Fire Emergency Tools
Disaster Survival, Fire & Evacuation, Emergency Response Tools: FIRE EMERGENCY EQUIPMENT - From Fire Document Bags to protect critical information, to our emergency folding fire evacuation / fire escape ladders - we offer Protective goggles, particle dust masks and even ABC & 5BC fire extinguishers and a fireman's axe. Get your Fire Evacuation Plan in place, and get the fire escape tools you need.
Survival Tools for all your Disaster Preparedness Needs - Be Fire & Evacuation Ready!
$76.00 As low as: $56.00Item/SKU: EE30A
$19.95 As low as: $14.70Item/SKU: EE32
$41.38 As low as: $28.97Item/SKU: M4052
$78.64 As low as: $55.05Item/SKU: M4053
$32.21 As low as: $23.73Item/SKU: T27
$10.93 As low as: $8.05Item/SKU: EE38
$64.60 As low as: $47.60Item/SKU: EE36
$99.99 As low as: $77.00Item/SKU: EE36A
$4.56 As low as: $3.36Item/SKU: T33A
$316.31 As low as: $256.47Item/SKU: M4002
$88.40 As low as: $61.88Item/SKU: M4006
What do the A B C ratings mean on Fire Extinguishers? (And what is a "5BC Fire Extinguisher?)
Fire extinguishers with a Class A rating are effective against fires involving paper, wood, textiles, and plastics. The primary chemical used to fight these fires is monoammonium phosphate, because of its ability to smother fires in these types of materials.
Fire extinguishers with a Class B rating are effective against flammable liquid fires. These can be fires where cooking liquids, oil, gasoline, kerosene, or paint have become ignited. Two commonly used chemicals are effective in fighting these types of fires. Monoammonium phosphate effectively smothers the fire, while sodium bicarbonate induces a chemical reaction which extinguishes the fire.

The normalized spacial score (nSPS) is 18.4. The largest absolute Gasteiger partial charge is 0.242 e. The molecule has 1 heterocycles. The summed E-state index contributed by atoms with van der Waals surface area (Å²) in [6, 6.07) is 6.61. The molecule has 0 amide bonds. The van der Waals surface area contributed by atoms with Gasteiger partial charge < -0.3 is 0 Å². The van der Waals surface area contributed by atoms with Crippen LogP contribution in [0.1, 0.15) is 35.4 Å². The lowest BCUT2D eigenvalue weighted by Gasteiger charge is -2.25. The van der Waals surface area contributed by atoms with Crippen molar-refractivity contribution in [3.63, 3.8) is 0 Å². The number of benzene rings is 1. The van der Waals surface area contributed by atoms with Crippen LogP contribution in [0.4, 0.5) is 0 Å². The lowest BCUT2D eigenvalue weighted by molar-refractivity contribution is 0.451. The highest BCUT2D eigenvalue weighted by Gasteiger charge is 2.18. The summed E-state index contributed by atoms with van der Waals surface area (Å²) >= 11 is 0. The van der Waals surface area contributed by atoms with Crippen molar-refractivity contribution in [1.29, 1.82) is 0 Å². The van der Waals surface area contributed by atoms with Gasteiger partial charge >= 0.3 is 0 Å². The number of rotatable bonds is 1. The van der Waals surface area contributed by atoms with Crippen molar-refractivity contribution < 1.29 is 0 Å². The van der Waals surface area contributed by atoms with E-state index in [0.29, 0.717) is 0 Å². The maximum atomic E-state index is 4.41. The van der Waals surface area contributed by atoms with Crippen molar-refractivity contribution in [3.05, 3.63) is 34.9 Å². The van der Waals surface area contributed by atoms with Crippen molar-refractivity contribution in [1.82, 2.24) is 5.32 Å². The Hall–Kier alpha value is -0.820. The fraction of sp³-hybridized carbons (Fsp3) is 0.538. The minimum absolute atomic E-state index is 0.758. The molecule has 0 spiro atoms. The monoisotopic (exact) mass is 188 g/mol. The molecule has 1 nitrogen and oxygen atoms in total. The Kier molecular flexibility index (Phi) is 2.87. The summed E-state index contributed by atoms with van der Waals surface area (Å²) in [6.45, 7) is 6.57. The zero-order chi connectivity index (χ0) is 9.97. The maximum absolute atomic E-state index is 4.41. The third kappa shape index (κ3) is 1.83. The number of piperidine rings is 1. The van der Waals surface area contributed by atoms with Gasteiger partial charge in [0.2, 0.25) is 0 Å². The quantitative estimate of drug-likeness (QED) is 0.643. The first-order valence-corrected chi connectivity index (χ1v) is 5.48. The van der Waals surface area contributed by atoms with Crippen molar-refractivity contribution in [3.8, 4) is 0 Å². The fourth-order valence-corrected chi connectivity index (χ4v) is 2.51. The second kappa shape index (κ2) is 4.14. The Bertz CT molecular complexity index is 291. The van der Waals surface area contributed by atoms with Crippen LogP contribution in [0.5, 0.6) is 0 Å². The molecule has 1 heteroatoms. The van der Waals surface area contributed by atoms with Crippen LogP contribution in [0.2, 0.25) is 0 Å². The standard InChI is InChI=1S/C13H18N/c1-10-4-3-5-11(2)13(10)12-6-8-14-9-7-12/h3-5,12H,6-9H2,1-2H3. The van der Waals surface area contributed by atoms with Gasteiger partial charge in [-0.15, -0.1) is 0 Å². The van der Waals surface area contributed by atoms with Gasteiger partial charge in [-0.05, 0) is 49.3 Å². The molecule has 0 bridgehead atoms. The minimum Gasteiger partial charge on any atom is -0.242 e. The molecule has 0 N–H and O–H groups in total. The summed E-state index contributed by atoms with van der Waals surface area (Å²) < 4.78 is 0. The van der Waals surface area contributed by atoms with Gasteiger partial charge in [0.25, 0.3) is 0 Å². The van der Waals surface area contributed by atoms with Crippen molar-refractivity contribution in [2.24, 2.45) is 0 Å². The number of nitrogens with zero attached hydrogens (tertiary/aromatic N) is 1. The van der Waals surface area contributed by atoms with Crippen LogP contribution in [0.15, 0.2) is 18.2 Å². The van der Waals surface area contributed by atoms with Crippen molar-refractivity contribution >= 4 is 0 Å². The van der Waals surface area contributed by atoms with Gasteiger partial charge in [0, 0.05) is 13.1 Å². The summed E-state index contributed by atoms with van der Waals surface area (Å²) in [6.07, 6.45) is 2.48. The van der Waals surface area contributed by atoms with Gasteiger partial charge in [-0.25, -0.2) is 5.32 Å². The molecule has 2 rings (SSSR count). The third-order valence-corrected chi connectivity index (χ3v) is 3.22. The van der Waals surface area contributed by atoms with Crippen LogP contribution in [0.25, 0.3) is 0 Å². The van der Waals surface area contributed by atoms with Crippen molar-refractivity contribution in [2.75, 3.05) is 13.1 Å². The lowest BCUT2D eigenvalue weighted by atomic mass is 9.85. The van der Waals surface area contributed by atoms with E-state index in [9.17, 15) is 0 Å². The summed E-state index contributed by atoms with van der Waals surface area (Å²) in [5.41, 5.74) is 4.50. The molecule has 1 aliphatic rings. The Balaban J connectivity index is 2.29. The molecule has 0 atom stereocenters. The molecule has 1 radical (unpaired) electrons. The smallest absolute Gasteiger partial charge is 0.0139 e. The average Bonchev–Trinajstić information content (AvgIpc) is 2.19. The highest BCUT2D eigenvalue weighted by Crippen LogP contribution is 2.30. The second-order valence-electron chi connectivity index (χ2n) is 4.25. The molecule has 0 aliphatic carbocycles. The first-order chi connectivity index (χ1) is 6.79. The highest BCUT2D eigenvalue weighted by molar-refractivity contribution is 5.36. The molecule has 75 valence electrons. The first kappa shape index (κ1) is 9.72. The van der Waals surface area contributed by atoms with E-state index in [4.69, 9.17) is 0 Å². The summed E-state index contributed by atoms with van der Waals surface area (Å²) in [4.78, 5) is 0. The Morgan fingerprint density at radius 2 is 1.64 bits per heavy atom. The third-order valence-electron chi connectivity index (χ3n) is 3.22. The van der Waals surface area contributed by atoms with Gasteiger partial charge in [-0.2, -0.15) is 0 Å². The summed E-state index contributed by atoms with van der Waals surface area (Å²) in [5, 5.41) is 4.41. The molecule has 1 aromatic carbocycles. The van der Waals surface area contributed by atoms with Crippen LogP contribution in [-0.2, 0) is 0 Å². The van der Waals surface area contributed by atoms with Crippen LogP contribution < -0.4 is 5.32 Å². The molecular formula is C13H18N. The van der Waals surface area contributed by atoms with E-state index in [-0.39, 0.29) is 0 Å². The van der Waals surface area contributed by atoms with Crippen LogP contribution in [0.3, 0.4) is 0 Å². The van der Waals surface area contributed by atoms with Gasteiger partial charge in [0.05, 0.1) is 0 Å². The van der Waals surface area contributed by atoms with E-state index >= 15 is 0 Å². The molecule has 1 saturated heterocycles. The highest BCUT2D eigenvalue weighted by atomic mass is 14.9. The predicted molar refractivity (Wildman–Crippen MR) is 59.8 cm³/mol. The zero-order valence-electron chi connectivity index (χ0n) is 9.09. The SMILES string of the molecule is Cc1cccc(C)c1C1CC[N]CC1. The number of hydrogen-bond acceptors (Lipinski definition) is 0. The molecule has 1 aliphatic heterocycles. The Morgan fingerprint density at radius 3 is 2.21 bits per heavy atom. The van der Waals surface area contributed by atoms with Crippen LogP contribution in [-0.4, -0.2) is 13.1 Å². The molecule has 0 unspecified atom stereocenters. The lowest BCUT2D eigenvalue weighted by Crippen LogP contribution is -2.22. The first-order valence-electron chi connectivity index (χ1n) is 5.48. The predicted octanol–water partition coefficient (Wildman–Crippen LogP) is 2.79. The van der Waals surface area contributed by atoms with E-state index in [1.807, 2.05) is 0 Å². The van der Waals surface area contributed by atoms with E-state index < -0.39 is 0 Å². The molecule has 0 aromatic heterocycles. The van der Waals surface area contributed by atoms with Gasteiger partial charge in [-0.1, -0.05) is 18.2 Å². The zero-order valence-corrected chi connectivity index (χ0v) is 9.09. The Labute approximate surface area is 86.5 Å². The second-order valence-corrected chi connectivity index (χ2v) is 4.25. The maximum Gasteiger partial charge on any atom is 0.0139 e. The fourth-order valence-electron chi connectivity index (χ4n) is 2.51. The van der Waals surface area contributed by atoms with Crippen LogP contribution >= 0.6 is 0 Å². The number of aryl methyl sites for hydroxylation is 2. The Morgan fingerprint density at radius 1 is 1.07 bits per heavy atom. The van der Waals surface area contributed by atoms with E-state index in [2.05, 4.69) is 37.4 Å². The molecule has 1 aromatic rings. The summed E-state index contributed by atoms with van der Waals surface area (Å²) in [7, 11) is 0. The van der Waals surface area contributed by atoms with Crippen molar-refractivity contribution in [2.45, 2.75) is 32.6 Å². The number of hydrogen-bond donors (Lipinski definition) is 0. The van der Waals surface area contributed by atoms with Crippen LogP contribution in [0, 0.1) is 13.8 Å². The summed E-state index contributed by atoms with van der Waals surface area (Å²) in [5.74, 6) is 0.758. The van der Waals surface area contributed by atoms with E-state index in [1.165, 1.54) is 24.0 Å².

“C” ELECTRICAL EQUIPMENT
Fire extinguishers with a Class C rating are suitable for fires in “live” electrical equipment. Both monoammonium phosphate and sodium bicarbonate are commonly used to fight this type of fire because of their nonconductive properties.
Fire Extinguisher Ratings
Fire extinguishers are classified by fire type. The A, B, C rating system defines the kinds of burning materials each fire extinguisher is designed to fight. The number in front of the A, B, or C indicates the rating size of fire the unit can extinguish.
To achieve a Class “A” rating, the extinguisher must be capable of putting out the wood crib, wood panel and excelsior (shredded paper) tests. Ratings are based on the size of the material that can be repeatedly extinguished.
|Rating||Wood Crib (inches)||Wood Panel (Feet)||Excelsior (lbs)|
|1-A||20 x 20 x 20||8 x 8||6|
|2-A||25 x 26 x 26||10 x 10||12|
|3-A||30 x 30 x 30||12 x 12||18|
|4-A||33 x 30 x 30||14 x 14||24|
|6-A||38x 38 x 38||17 x 17||36|
|10-A||48 x 48 x 48||17 x 17||36|
To achieve a class “B” rating, the extinguisher must repeatedly put out a flaming liquid fire. Ratings are based on the size of the fire.
|Rating||Pan Size (sq ft)||Gallons of Heptane|
To achieve the Class “C” rating the extinguisher and contents must pass certain electrical conductivity measurements in accordance with UL711 and UL299.
What is a 5BC Fire Extinguisher?
A 5BC extinguisher puts out B- and C-class fires.As shown above, B-class fires involve flammable liquids such as gasoline or grease. C-class fires involve electrical equipment. The "5" indicates, approximately, how many square feet of fire the extinguisher can put out.